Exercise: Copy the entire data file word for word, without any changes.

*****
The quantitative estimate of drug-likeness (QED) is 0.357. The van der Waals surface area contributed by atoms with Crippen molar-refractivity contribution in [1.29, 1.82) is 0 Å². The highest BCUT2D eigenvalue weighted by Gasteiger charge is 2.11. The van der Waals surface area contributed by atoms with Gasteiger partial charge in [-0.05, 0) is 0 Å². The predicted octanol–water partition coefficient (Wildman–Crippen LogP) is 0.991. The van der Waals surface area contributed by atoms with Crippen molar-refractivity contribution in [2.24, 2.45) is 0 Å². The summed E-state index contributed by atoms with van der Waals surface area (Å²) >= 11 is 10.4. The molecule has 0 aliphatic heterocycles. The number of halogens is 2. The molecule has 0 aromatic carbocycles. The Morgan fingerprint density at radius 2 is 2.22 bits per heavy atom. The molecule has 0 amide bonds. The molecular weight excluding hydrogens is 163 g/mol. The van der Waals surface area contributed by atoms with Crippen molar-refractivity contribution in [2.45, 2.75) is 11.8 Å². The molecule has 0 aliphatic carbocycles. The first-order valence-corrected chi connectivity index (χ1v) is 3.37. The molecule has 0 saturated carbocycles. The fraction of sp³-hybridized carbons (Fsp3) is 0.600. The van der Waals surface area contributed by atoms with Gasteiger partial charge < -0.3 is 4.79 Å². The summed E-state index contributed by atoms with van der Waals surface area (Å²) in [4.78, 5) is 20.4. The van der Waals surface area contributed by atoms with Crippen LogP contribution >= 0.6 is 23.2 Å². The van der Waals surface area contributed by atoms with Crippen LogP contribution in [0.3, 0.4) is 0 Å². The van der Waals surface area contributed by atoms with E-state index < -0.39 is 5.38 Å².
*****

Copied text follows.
The quantitative estimate of drug-likeness (QED) is 0.357. The van der Waals surface area contributed by atoms with Crippen molar-refractivity contribution in [1.29, 1.82) is 0 Å². The highest BCUT2D eigenvalue weighted by Gasteiger charge is 2.11. The van der Waals surface area contributed by atoms with Gasteiger partial charge in [-0.05, 0) is 0 Å². The predicted octanol–water partition coefficient (Wildman–Crippen LogP) is 0.991. The van der Waals surface area contributed by atoms with Crippen molar-refractivity contribution in [2.24, 2.45) is 0 Å². The summed E-state index contributed by atoms with van der Waals surface area (Å²) >= 11 is 10.4. The molecule has 0 aliphatic heterocycles. The number of halogens is 2. The molecule has 0 aromatic carbocycles. The Morgan fingerprint density at radius 2 is 2.22 bits per heavy atom. The molecule has 0 amide bonds. The molecular weight excluding hydrogens is 163 g/mol. The van der Waals surface area contributed by atoms with Crippen molar-refractivity contribution in [2.45, 2.75) is 11.8 Å². The molecule has 0 aliphatic carbocycles. The first-order valence-corrected chi connectivity index (χ1v) is 3.37. The molecule has 0 saturated carbocycles. The fraction of sp³-hybridized carbons (Fsp3) is 0.600. The van der Waals surface area contributed by atoms with Gasteiger partial charge < -0.3 is 4.79 Å². The summed E-state index contributed by atoms with van der Waals surface area (Å²) in [4.78, 5) is 20.4. The van der Waals surface area contributed by atoms with Crippen LogP contribution >= 0.6 is 23.2 Å². The van der Waals surface area contributed by atoms with Crippen LogP contribution in [0.3, 0.4) is 0 Å². The van der Waals surface area contributed by atoms with E-state index < -0.39 is 5.38 Å².